Drawing Together

Drawing Together

Time Spent With Family

It’s ten o’clock. Do you know where your children are? Of course, I do. They are here with me. It’s quarantine life and they are less than seven years of age. They won’t be out after ten o’ clock till they are twenty years old or so I hope. Since they are here with me, that can only mean they are not in bed. They are busy jumping off the walls, doing somersaults, hanging off of curtains and anything else to prevent themselves from sleeping. Unfortunately, I have really let go of bedtime for one reason or another and now I am struggling to get them to bed on time every single night.

I plead with them to get to bed once again. Rihab, the oldest of the bunch, is busy setting up two pieces of paper. She hands me a paper backed with a sturdy book and nudges a box of colored pencils and markers closer to me. “Let’s draw each other’s portraits. It’s a challenge. Go, go, go!” Rihab attempts to pit me against a duel. She can’t be serious. It’s beyond their bedtime and she is trying to engage me in the leisurely act of drawing. As I begin to open my mouth to repeat the pedantic motherly words I had said for what seemed like the tenth time, Rihab proudly declares that she is winning. I look at her paper and she has carefully drawn out the major features of what seems to be an archetypal librarian. “Do I look like a librarian to you?” I ask her. She nods her head and laughs. Something about her playful laugh makes me forget all about bedtime and prompts me to pick up the pencil and introduce it to the blank white sheet of paper.

I love the solidity of the Ticonderoga # 2 pencil in my hand as I wield it to sketch the roundness of Rihab’s face. I am Goldilocks thinking the sharpness of the lead is “just right”: not too sharp so as to break on impact and not too blunt so as to render uncontrollable unsightly thick marks. I look at Rihab and attempt her eyebrows on the paper. They frame the face so they need to be well drawn. Not a hair out of place. The eyes come next, presumably the windows to the soul. I want to capture Rihab’s playfulness and the lit up shine in her eyes. The nose is very important and the most defining feature in my opinion. If one messes the nose then just throw that portrait out the window. It might as well just be anybody else aside from the subject one is drawing. I use my pointer finger to rub against lines of the nose creating a shaded effect to showcase the illusion of a three dimensional nose. I am one with the portrait as it comes to life. At this point, Rihab is done with her drawing and she is putting some finishing touches by adding splashes of color.

I need to be quick or else I’ll lose for sure. I capture Rihab’s endearing smile. Laugh lines need to be added. They run in the family. I rub my pointer against the grain of the paper again to add more depth to the laugh line. I am obsessed with this novice form of shading technique. It’s obviously the only technique I know. Rihab looks over and says, “Mama, don’t forget to show my missing teeth.” She’s so proud of her missing teeth as she recently lost them and garnered money for them from the tooth fairy. I try to draw her with missing teeth but unfortunately she ends up looking like a pirate. I quickly think of a solution and space out the teeth so as to reach a good compromise of showcasing the missing teeth while still looking like a love-able child. Now, all she needs is a neck to hold her head up high.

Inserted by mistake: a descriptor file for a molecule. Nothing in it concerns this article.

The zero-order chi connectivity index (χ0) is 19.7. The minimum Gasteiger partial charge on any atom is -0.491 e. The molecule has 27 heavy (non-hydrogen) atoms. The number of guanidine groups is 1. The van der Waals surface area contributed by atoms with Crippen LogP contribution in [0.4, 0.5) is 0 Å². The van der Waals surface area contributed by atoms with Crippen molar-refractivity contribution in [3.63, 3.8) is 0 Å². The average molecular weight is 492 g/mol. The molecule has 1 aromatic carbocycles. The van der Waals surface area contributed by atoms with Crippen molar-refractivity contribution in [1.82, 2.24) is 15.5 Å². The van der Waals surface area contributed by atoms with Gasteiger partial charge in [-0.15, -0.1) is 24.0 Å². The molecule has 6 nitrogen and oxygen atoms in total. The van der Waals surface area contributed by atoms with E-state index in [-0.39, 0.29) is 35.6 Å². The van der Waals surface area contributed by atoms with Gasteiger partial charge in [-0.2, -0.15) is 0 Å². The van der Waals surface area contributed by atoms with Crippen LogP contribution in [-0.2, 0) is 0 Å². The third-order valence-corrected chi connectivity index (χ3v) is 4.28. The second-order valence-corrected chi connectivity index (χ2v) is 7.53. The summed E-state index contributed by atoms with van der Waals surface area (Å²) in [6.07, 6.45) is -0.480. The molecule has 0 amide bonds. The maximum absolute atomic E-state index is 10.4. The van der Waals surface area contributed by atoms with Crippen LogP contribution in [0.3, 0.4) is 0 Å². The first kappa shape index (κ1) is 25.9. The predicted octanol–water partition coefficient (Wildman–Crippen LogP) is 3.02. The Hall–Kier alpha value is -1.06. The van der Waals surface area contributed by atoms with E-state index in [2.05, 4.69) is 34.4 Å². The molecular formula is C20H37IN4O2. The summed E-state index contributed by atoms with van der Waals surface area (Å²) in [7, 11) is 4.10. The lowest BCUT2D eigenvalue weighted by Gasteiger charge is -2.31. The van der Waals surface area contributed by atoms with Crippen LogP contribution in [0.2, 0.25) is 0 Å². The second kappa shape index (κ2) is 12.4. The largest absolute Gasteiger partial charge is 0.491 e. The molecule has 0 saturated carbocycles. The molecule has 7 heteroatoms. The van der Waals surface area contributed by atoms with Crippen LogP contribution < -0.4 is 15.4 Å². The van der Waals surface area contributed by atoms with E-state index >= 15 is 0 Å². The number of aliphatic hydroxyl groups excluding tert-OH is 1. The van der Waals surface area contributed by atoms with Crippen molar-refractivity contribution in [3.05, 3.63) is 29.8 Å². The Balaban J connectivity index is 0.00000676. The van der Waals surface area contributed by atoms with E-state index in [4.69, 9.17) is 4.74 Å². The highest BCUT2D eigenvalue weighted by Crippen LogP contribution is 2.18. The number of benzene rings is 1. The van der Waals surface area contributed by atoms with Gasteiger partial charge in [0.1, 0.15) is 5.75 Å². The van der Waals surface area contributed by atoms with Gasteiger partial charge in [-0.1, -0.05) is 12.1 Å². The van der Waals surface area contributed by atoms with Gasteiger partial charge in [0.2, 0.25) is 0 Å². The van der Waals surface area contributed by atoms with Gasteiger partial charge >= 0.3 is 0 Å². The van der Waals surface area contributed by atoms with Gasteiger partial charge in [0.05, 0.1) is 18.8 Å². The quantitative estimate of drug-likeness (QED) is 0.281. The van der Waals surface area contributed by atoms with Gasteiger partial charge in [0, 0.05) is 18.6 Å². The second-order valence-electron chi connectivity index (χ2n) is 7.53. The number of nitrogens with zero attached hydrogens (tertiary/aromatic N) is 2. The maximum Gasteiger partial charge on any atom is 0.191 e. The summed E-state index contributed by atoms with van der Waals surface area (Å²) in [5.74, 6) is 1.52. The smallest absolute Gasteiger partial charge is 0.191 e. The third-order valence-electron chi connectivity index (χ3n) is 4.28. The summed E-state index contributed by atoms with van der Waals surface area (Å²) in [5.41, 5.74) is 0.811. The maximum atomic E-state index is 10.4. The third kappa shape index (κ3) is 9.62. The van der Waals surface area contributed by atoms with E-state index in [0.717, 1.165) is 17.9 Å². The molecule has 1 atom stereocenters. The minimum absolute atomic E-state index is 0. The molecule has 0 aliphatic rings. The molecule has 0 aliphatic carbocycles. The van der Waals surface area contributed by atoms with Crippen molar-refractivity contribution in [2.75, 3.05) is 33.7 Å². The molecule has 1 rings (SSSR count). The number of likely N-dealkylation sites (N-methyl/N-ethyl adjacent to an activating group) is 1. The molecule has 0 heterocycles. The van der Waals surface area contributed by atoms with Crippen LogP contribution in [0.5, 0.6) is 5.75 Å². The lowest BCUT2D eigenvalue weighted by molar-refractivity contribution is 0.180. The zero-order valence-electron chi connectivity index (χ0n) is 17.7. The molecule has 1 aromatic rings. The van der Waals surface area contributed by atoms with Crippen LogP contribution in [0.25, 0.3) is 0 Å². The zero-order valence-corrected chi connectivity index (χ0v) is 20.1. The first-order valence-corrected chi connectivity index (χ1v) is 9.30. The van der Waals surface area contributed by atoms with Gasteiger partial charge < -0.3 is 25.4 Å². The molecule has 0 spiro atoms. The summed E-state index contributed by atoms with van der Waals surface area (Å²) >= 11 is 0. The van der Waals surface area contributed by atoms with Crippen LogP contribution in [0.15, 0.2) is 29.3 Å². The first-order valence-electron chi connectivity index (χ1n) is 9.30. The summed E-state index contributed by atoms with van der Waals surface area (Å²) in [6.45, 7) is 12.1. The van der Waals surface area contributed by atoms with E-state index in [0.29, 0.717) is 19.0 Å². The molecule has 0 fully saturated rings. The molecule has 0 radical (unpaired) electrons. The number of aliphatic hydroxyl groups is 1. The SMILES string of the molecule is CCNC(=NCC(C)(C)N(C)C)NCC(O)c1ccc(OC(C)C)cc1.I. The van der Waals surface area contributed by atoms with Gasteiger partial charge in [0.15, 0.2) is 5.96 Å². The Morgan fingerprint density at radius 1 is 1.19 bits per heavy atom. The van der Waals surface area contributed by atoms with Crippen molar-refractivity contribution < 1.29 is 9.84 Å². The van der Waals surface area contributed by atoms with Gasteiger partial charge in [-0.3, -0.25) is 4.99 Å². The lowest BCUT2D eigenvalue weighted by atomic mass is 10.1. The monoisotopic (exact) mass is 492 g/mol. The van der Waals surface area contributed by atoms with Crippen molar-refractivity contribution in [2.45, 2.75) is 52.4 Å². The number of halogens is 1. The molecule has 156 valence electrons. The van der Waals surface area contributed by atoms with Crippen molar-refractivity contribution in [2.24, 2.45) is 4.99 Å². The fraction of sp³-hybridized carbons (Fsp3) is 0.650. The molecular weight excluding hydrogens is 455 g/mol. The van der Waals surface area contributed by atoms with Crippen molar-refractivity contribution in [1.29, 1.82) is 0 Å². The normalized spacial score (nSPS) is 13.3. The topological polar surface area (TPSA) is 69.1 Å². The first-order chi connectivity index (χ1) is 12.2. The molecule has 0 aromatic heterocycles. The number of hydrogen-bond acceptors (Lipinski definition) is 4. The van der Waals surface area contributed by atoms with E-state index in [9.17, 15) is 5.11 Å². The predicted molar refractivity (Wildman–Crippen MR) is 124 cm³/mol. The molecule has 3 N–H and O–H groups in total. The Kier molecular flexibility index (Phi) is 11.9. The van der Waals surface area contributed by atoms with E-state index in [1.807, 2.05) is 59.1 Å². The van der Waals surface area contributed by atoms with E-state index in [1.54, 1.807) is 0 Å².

Time to color in my hard earned portrait. This should be the fun part or so it seems. The color I choose for her skin tone dies on me midway. I pick another color to do it justice but the damage has been done. I end up with two different skin tones on the same face. I color in the brownness of her eyes and the crimson of her lips. I think I did a great job, since I am a novice artist and have nothing else to compare my work to.

Rihab and I compare the portraits and just keep laughing. We question each other if we really look like our portraits. Rihab answers, “Mama, I tried my best but what was in my head and what I saw did not really come out that way on paper. But we tried our best. Right?” Time and time again, my little girl sparks a great insight in me. I aspire to write great stories and they all sound like fine works of art in my head. When I translate them to paper or transmit them through my voice, there’s a world of a difference from the stories in my head to those that eventually make it out into the world. I must forgive myself and just keep trying my best. I must also remember to keep having fun in the process. The end results might not be what I expect but the journey along the way is worth it. Trying my best and having fun is worth it. Without further ado, I present to you our portraits.

How do you think we did? Have you ever drawn a loved ones’ portrait?

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One Comment

  1. What a wonderful story! Both the written word but also the sense of shared memories you two created together. The portraits are icing on the cake!

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